The big question this season is how the ongoing WGA and SAG-AFTRA strikes will affect high-profile films hoping to make festival splashes on the way to big openings and Oscar campaigns. Until the actors’ strike is resolved, director-star Bradley Cooper will not be able to promote his second film, “Maestro” (Netflix), in which Leonard Bernstein plays a New York conductor-composer. (The premiere of the film is expected at the New York Film Festival.) At press time, many independent companies were waiting for news about the promotional waves of the autumn festivals.

Denis Villeneuve’s epic sequel, “Dune: Part Two” (Warner Bros.), starring Timothée Chalamet, Rebecca Ferguson, Zendaya and Javier Bardem, is among the films opening at the fall festivals. (That is, if Warner Bros. keeps the 2023 date; a Species According to the report, the studio may postpone “Dune: II. (Part 1) and other films when the SAG-AFTRA strike presumably ends and actors can promote the films again.) Sequels and sci-fi aren’t always accepted Oscars, especially when a trilogy is expected to end definitively, but “Dune Part 1” won a nomination and six 10th.

As always, there will be plenty of biopics competing at the Oscars. Veteran Ridley Scott’s pricey epic “Napoleon” (Apple Original Films/Sony Pictures), Oscar winner Joaquin Phoenix (“The Joker”) and nominee Vanessa Kirby (“Woman Pieces”) are seeing an early buzz. “Priscilla” (A24) stars Oscar winner Sofia Coppola (“Lost in Translation”) as Jacob Elordi as Elvis alongside Cailee Spaeny (“East Town Mare”) in the title role.

Michael Mann (“The Insider”) will also appear at the fall festivals with the biopic “Ferrari” (Neon), starring Adam Driver, who played an Italian in “House of Gucci” opposite Penélope Cruz. Reinaldo Marcus Green’s follow-up to the Oscar-winning “King Richard” is the biopic “Marley: One Love” (Paramount), starring “One Night in Miami” breakout Kingsley Ben-Adir. Documentary filmmakers Jimmy Chin and Chai Vasarhelyi deal with the life of swimmer Diana Nyad (Annette Bening) in their first fictional appearance, “Nyad” (Netflix).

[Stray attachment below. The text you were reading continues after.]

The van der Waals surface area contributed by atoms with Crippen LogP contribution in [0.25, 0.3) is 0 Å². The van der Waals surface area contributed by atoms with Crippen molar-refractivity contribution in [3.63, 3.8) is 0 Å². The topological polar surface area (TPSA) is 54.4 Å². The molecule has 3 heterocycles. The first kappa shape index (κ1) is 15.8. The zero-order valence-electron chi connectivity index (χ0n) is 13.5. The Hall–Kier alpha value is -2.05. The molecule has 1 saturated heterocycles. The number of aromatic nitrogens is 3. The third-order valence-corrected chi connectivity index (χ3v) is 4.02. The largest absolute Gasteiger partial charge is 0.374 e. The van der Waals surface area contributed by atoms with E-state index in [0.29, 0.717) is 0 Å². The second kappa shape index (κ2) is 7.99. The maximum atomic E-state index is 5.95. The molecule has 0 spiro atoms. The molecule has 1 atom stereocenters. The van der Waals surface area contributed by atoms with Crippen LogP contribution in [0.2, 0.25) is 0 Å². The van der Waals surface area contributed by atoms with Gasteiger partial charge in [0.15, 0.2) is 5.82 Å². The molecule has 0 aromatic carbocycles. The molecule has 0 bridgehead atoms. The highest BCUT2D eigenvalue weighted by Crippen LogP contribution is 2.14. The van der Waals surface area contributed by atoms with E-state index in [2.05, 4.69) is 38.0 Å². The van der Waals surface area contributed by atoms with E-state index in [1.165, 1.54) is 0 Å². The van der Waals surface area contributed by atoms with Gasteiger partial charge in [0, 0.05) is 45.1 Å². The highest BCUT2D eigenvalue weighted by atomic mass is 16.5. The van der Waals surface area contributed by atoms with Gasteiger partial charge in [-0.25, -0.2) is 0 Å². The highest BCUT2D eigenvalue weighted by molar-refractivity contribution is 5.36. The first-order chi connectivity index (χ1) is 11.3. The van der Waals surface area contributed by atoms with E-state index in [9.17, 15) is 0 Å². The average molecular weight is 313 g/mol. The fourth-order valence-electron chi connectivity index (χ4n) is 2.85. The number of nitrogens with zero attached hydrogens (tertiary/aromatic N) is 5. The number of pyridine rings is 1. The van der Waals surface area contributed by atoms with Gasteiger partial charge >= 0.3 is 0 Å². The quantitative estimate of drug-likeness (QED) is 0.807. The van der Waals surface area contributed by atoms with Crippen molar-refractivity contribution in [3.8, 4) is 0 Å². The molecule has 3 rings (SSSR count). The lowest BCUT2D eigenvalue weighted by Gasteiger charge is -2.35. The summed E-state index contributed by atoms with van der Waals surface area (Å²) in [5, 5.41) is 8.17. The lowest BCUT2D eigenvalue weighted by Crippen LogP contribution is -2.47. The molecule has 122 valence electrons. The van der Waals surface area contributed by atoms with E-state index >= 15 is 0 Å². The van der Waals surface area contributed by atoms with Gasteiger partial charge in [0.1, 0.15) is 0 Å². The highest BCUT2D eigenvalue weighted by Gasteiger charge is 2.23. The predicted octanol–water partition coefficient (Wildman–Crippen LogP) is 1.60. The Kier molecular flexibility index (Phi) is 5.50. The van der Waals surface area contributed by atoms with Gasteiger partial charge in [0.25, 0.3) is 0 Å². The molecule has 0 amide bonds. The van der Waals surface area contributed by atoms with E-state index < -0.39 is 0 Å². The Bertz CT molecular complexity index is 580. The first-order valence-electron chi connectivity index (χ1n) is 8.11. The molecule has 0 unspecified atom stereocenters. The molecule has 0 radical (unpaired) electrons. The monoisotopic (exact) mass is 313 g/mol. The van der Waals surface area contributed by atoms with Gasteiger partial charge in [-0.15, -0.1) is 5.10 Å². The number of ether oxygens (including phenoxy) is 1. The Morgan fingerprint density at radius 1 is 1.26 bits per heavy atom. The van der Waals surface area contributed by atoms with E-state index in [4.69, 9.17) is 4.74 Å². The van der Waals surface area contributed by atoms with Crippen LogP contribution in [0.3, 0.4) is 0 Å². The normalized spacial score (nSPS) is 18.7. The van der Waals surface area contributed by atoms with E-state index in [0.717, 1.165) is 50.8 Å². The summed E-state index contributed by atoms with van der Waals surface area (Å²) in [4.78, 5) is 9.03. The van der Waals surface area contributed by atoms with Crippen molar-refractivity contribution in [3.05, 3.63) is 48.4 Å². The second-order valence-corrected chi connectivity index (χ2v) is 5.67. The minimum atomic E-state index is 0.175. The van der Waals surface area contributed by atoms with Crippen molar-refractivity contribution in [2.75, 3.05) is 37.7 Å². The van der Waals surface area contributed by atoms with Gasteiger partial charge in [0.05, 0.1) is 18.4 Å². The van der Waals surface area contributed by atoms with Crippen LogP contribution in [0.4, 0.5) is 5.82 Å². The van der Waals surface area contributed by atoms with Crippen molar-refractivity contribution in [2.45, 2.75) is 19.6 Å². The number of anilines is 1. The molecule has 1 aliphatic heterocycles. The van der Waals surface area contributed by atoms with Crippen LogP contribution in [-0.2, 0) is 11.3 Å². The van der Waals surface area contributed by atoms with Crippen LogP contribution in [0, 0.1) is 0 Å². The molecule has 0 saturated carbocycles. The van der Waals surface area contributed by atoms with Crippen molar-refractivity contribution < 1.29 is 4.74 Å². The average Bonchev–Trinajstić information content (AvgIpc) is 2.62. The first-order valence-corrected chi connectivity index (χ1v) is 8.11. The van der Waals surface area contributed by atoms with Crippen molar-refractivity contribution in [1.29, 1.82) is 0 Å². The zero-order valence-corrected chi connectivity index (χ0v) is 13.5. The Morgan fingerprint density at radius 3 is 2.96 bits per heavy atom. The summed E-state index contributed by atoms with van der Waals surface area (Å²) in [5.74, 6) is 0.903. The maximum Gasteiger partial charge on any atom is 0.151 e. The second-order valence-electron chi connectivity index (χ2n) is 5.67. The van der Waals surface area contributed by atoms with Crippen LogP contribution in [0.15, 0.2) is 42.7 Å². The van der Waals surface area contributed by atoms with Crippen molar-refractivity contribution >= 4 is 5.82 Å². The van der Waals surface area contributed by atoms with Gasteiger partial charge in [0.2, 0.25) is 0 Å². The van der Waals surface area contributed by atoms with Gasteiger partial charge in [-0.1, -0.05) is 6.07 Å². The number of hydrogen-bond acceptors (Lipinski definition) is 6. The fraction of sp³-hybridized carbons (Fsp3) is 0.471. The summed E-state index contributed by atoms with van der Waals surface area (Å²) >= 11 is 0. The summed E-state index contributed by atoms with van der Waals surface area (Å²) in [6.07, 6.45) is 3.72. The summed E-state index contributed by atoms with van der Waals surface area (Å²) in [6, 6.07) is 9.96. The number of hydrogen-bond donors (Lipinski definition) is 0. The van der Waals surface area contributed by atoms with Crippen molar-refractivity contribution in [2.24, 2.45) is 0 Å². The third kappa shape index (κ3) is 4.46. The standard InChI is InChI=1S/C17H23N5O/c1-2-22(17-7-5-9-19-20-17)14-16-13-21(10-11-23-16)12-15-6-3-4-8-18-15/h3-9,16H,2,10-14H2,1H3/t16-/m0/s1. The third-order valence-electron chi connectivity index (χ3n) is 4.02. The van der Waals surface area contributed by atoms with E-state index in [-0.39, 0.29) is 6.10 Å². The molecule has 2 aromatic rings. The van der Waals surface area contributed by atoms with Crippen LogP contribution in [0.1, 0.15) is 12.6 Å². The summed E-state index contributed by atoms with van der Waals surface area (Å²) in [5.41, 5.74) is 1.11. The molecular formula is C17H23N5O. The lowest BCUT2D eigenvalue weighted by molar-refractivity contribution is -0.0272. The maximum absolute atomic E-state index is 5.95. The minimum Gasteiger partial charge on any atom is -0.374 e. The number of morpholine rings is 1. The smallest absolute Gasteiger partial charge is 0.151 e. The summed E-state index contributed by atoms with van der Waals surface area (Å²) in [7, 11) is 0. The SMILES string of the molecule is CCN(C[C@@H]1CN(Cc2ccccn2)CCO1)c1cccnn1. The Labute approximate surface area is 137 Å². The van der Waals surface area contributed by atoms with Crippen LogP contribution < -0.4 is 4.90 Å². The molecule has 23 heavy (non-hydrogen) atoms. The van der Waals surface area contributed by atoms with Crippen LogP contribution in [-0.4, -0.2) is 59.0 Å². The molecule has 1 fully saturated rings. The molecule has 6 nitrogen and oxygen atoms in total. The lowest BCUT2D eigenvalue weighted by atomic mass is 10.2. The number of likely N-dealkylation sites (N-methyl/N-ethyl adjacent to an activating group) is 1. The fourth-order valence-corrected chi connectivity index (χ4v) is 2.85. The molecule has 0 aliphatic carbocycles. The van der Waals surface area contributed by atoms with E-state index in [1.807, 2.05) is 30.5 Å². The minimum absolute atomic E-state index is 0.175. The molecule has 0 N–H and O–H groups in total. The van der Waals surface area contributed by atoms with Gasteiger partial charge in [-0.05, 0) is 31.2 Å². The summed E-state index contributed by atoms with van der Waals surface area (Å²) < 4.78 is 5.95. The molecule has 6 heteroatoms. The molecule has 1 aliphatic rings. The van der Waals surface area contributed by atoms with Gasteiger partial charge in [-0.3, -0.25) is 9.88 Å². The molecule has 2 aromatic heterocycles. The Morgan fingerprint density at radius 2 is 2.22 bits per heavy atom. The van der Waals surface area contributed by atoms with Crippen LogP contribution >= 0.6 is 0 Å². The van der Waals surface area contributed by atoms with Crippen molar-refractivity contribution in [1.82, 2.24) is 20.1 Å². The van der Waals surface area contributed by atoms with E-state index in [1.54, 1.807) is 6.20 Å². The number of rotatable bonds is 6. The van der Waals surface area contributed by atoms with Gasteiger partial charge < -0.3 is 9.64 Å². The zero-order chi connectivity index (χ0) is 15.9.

On the fiction side, Oscar-winning perennial Alexander Payne returns with the Christmas film “The Holdovers” (Focus), reuniting with “Sideways” star Paul Giamatti. Yorgos Lanthimos (“The Favorite”) returns with Emma Stone in the sci-fi romance “Poor Things” (Searchlight), which is expected to play Venice ahead of its Sept. 8 release. In the follow-up to the Oscar-winning film A Young Woman of Promise, Emerald Fennell stars as British upper crust in Saltburn (Amazon Studios), starring Rosamund Pike, Barry Keoghan and Carey Mulligan. Italian director Luca Guadagnino’s “Challengers” (Amazon/MGM) is a tennis world romantic triangle starring Zendaya, Josh O’Connor and Mike Faist.

The Holdovers
“The Retainers”Focus functions

The reaction of the festival can determine the fate of several films. Oscar winner Ethan Coen (“No Country for Old Men”) directs the caper “Drive Away Dolls” (Focus) solo, without usual partner Joel. The Academy’s lack of adherence to certain genres may affect the reception of David Fincher’s thriller “The Killer” (Netflix), in which Michael Fassbender plays a threatened assassin, and Jeff Nichols’ motorcycle road movie “Bikeriders” (20th Century Studios), starring Tom Hardy and Austin Butler.

Possible candidates are listed in alphabetical order; no movie is considered a frontrunner until we’ve seen it.

They are cutting edge

“Anatomy of a Fall”
“Asteroid City”
“Killers of the Flower Moon”
“Past Lives”


“Take the Babies”
“Dune: Part Two”
“The Retainers”
“The Killer”
“Marley: One Love”
“May December”
“Poor Things”
“salt burn”
“Zone of interest”

Add a Comment

Your email address will not be published. Required fields are marked *